# Articles

### Middle School Articles

**“Rethinking Ratios, Rates, and Percentages”**Mathematics Teaching (GB), 240, 26-28. Chelst, K. R., Özgün-Koca, S. A., & Edwards, T.G. (2014).

Mathematics Level: *Grade 6 and 7.*

Skills: *Ratio, rates, proportion and percentages, model real world situation*

The calculation of ratios, rates, proportions, and percentages as critical 6th and 7th grade skills. It is relatively easy to write a short scenario, and then ask students to calculate the ratio, rate, proportion, or percentage. All that the scenario requires is two numbers. However, these scenarios rarely accurately portray the ways in which these concepts are used to make a point when used in context. This paper explores the role of ratios when numerator and denominator are non-commensurate values and contrasts this to the case when they share the same units of measurement.

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**“Linking Lego and Algebra.”**Mathematics Teaching in the Middle School. 20(7), 400-405. Özgün-Koca, S. A., Edwards, T.G., & Chelst, K. R. (2015)

Mathematics Level: *Grade 6 and 7.*

Skills: *Model real world situation, interpret solution, Excel (optional)*

Students are provided with a collection of small and big Lego pieces. They are provided with a description of how many blocks of each type are needed for a dog and for a duck. They are asked to build the optimal number of dogs and ducks so as to maximize total profit.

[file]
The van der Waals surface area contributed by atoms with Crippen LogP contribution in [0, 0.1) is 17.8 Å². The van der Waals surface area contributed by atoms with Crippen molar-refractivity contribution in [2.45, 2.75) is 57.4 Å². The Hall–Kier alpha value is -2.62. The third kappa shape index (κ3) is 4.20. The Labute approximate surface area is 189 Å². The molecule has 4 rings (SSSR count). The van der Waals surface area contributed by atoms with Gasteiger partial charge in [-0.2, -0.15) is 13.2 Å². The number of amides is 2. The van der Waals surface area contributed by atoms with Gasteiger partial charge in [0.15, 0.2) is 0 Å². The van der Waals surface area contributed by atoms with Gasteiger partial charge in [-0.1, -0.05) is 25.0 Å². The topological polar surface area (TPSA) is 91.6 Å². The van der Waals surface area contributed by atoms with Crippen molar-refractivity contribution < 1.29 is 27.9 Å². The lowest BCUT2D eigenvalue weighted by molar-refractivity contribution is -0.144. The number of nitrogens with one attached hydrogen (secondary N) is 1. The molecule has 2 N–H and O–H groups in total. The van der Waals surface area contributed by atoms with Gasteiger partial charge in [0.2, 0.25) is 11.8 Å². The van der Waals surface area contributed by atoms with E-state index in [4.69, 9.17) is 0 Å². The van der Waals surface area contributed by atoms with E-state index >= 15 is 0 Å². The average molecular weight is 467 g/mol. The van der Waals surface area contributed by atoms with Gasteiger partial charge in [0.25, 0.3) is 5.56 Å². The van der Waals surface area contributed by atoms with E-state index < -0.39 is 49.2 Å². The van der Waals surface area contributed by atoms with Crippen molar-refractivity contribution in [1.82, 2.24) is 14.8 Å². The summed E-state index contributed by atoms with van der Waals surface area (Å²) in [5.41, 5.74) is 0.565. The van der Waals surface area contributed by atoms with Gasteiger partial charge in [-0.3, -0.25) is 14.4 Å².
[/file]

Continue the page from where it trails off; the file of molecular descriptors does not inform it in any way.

Download: Whole Paper

### High School Articles

**“Controlling Inventory: Real World Mathematical Modeling”**Mathematics Teacher, 107(1), 62-67, Edwards, T.G., Koca, S.A., and Chelst, K. (2013)

Mathematics Level: *Algebra 1*

Skills: *Construct Algebraic Relationship, Graphing Calculator, Create and Interpret Tables, Model Real World Situation*

Students explore the interaction of two costs associated with maintaining an inventory of game consoles. There is a cost for placing an order and having it delivered. There is also a cost of keeping inventory in stock. Students explore different ordering policies and graph the results to determine the optimal strategy.

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**“LP or IP? Why it Matters?”**Edwards, T.G. and Chelst, K.R.

Mathematics Level: *Algebra 2*

Skills: *Systems of linear equations, linear programming, model real world situation*

All linear programming examples in high school text have integer decision variables and integer solutions. In this paper we explain the impact of restricting the decision variables to be only integer values. The optimal solution will not necessarily be at corner point principle of the feasible region.

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**“Promote Systems of Linear Inequalities with Real-World Problems”**Mathematics Teacher, 92, 118-123, Edwards, T and Chelst, K. (1999)

Mathematics Level: *Algebra 2*

Skills: *Systems of linear equations, linear programming, model real world situation*

The fields of operations research offers uses mathematics to solve a wide array of real world decision contexts. Mathematical programming is the sub-specialty that involves optimizes an objective in the presence of a collection of constraints. We use a Lego example to illustrate a product mix optimization problem that is constrained by the number of different block types. This example can be used to motivate the study of systems of linear inequalities.

Download: First page of Journal Article